On reflection, I quite like this trend.   One of the main points of this church crawl is to encourage greater communication and dialog between the churches of the city.   If blogging, tweeting and facebook-ing encourage this conversation, then I’m all in favour.

Of course, these tools aren’t perfect.  One of the risks of social media is that we can, just like in meatspace, surround ourselves with voices that we agree with.  If I only ever listen to voices within my cultural, religious, and political tradition, I will mistakenly assume that the whole world agrees with me. I will only ask certain questions, and only consider certain answers.  History provides us with many painful examples of what happens when a culture collapses in on itself and refuses to see those outside as being fully human.

My hope is that we can have the courage to step beyond our comfort zones and engage in conversation with those who are different from us.   If you consider yourself politically left wing, try reading some articles from The Economist.  If you’re right wing, leaf through The Guardian occasionally.  If you mostly consume Canadian news, try Al Jazeera‘s  exceptional global reporting some time.  Read some religious blogs outside your church tradition.  Try Internet Monk, or Rachel Held Evans or Fred Clark.

And then engage in dialog.  In Barrie we’re lucky to have some quite fascinating discussion nights organised through David’s Temple.   Over the past few months we’ve had some wonderful opportunities for dialog across political, cultural and religious divides.

I hope to see this continue, and I’m glad that Mapleview is taking these opportunities to connect digitally to the broader community.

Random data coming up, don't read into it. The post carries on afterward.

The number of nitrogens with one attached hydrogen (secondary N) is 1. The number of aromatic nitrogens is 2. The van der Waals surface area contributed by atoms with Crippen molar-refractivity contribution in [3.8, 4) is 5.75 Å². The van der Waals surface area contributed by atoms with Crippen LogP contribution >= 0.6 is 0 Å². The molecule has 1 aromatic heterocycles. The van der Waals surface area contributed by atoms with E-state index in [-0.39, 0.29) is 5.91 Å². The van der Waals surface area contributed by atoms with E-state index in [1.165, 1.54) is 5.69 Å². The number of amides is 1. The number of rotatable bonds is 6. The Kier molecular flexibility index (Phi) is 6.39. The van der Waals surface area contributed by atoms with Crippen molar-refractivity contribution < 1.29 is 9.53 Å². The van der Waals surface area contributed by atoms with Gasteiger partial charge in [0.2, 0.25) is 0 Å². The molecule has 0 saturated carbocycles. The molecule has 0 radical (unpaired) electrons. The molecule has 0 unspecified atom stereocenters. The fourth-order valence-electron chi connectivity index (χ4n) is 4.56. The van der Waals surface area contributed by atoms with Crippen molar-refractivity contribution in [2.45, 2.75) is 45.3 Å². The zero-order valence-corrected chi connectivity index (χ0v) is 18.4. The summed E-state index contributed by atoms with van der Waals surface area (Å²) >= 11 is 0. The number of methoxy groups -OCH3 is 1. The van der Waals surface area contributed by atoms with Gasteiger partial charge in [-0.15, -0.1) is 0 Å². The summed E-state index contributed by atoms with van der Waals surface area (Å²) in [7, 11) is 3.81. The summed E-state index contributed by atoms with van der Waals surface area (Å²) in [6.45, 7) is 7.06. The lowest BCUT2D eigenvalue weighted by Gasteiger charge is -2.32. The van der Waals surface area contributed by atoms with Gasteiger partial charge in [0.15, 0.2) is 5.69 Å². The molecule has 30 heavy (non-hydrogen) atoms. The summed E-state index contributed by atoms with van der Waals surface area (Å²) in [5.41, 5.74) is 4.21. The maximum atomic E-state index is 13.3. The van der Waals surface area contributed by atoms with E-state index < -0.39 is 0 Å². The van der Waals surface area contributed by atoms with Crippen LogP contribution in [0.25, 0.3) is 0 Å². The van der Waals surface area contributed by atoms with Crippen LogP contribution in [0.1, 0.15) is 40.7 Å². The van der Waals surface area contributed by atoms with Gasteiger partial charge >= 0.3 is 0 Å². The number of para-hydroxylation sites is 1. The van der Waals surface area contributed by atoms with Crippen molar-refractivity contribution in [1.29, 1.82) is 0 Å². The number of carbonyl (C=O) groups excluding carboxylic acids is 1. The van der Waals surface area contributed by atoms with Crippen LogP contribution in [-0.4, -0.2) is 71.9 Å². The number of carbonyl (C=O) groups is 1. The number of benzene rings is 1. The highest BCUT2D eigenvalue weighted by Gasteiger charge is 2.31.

Church 33 – Barrie Victory Centre

I haven’t visited very many overtly charismatic churches in my church crawl yet, so I began to redress this imbalance on Thursday night with a visit to Barrie Victory Centre.  

I suppose it’s odd that we even have a distinction between charismatic/non charismatic.  Let’s face it, it’s an inescapable fact that the gospels are absolutely chock full of wild, crazy, supernatural stuff.

Think about the book of Mark.  We encounter the first miracle halfway into the first chapter.   In fact, a quick review reveals that every single one of the first eleven chapters of Mark describes at least one miracle.  Jesus heals people.  Jesus controls the forces of nature.  Jesus performs exorcisms, and even brings dead people back to life.

If all we had was the Gospel of Mark, we would have to assume that Christianity was about little else than healing, deliverance, and miracles.

Strangely, though, I haven’t actually heard much talk of this in most of the churches that I’ve visited so far.  One church even managed to preach an entire thirty minute sermon about Mark 1:29-34 without ever once mentioning the supernatural nature of the healings and exorcism that the passage talks about.

However, there are churches that talk about little else.  Barrie Victory Centre, for example.

Now, to be perfectly honest, there were a number of things that made me uncomfortable on Thursday night.   The sermon went on for 90 minutes and I have no idea what it was meant to be about.  I took pages of notes, and even after reviewing them now I still can’t figure out what the structure or intent of the talk was supposed to be.

What did stick in my mind ranged from the unfortunate (such as carrying around a whip for the entire sermon as a bizarre visual aid) to the downright dangerous (such as claiming that ‘Real Christians’ will never experience depression or burnout.)

The large and rather disconcerting banner at the front of the church portraying heavily armed soldiers and helicopters like something out of Apocalypse Now didn’t help either.

However, this is also a genuinely warm and friendly bunch of people.  Many folks greeted me before and after the service, and I had a pleasant chat with the pastor and other members of the the congregation.   And I’m actually very much in favour of the charismatic movement: some of my most formative Christian experiences have been in charismatic churches, and I find that they bring a dimension to our shared faith that is frequently missing in other churches.